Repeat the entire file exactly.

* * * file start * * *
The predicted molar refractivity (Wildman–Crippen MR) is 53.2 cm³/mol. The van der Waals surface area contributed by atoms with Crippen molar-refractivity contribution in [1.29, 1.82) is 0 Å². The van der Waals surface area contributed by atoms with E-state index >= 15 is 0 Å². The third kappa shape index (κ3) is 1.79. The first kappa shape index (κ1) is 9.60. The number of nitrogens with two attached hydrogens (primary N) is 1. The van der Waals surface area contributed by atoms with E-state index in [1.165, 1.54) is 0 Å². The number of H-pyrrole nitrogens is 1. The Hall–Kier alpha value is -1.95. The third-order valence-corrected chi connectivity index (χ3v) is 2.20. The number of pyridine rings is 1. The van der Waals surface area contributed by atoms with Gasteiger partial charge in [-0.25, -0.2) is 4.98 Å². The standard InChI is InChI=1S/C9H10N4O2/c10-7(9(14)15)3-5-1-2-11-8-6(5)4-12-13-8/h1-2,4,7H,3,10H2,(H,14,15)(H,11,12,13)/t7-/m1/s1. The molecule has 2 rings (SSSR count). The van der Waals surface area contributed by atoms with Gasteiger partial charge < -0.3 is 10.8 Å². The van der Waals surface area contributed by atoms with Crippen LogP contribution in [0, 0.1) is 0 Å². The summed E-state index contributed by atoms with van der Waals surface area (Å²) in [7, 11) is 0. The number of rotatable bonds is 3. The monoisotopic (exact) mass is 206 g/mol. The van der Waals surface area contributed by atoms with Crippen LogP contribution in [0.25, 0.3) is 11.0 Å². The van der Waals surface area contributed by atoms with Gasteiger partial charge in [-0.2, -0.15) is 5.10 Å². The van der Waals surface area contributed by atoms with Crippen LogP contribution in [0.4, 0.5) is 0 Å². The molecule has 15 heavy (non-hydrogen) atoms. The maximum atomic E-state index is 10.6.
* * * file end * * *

The predicted molar refractivity (Wildman–Crippen MR) is 53.2 cm³/mol. The van der Waals surface area contributed by atoms with Crippen molar-refractivity contribution in [1.29, 1.82) is 0 Å². The van der Waals surface area contributed by atoms with E-state index >= 15 is 0 Å². The third kappa shape index (κ3) is 1.79. The first kappa shape index (κ1) is 9.60. The number of nitrogens with two attached hydrogens (primary N) is 1. The van der Waals surface area contributed by atoms with E-state index in [1.165, 1.54) is 0 Å². The number of H-pyrrole nitrogens is 1. The Hall–Kier alpha value is -1.95. The third-order valence-corrected chi connectivity index (χ3v) is 2.20. The number of pyridine rings is 1. The van der Waals surface area contributed by atoms with Gasteiger partial charge in [-0.25, -0.2) is 4.98 Å². The standard InChI is InChI=1S/C9H10N4O2/c10-7(9(14)15)3-5-1-2-11-8-6(5)4-12-13-8/h1-2,4,7H,3,10H2,(H,14,15)(H,11,12,13)/t7-/m1/s1. The molecule has 2 rings (SSSR count). The van der Waals surface area contributed by atoms with Gasteiger partial charge < -0.3 is 10.8 Å². The van der Waals surface area contributed by atoms with Crippen LogP contribution in [0, 0.1) is 0 Å². The summed E-state index contributed by atoms with van der Waals surface area (Å²) in [7, 11) is 0. The number of rotatable bonds is 3. The monoisotopic (exact) mass is 206 g/mol. The van der Waals surface area contributed by atoms with Crippen LogP contribution in [0.25, 0.3) is 11.0 Å². The van der Waals surface area contributed by atoms with Gasteiger partial charge in [-0.2, -0.15) is 5.10 Å². The van der Waals surface area contributed by atoms with Crippen LogP contribution in [0.4, 0.5) is 0 Å². The molecule has 15 heavy (non-hydrogen) atoms. The maximum atomic E-state index is 10.6.